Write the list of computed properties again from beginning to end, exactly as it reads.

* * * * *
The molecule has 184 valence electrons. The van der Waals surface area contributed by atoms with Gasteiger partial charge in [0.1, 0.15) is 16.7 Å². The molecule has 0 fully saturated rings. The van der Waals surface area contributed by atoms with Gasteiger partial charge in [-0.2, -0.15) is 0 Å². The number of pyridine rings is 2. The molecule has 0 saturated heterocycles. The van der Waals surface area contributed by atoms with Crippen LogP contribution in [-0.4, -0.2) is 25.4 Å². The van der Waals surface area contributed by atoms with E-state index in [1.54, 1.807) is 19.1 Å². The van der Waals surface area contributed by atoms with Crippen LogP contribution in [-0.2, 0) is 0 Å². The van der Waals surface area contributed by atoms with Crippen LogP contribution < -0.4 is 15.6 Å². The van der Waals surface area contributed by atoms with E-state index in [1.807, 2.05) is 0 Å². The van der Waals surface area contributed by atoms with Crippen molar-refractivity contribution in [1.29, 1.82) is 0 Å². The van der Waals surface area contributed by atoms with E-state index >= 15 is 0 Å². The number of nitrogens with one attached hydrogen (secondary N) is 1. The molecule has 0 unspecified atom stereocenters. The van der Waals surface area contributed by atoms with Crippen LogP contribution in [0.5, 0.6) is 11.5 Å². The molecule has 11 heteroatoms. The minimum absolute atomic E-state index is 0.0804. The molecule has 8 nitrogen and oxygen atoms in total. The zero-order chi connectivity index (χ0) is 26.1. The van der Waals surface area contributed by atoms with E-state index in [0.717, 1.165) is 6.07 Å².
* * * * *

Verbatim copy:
The molecule has 184 valence electrons. The van der Waals surface area contributed by atoms with Gasteiger partial charge in [0.1, 0.15) is 16.7 Å². The molecule has 0 fully saturated rings. The van der Waals surface area contributed by atoms with Gasteiger partial charge in [-0.2, -0.15) is 0 Å². The number of pyridine rings is 2. The molecule has 0 saturated heterocycles. The van der Waals surface area contributed by atoms with Crippen LogP contribution in [-0.4, -0.2) is 25.4 Å². The van der Waals surface area contributed by atoms with E-state index in [1.54, 1.807) is 19.1 Å². The van der Waals surface area contributed by atoms with Crippen LogP contribution in [-0.2, 0) is 0 Å². The van der Waals surface area contributed by atoms with Crippen LogP contribution < -0.4 is 15.6 Å². The van der Waals surface area contributed by atoms with E-state index in [1.807, 2.05) is 0 Å². The van der Waals surface area contributed by atoms with Crippen molar-refractivity contribution in [1.29, 1.82) is 0 Å². The van der Waals surface area contributed by atoms with E-state index >= 15 is 0 Å². The number of nitrogens with one attached hydrogen (secondary N) is 1. The molecule has 0 unspecified atom stereocenters. The van der Waals surface area contributed by atoms with Crippen LogP contribution in [0.5, 0.6) is 11.5 Å². The molecule has 11 heteroatoms. The minimum absolute atomic E-state index is 0.0804. The molecule has 8 nitrogen and oxygen atoms in total. The zero-order chi connectivity index (χ0) is 26.1. The van der Waals surface area contributed by atoms with E-state index in [0.717, 1.165) is 6.07 Å².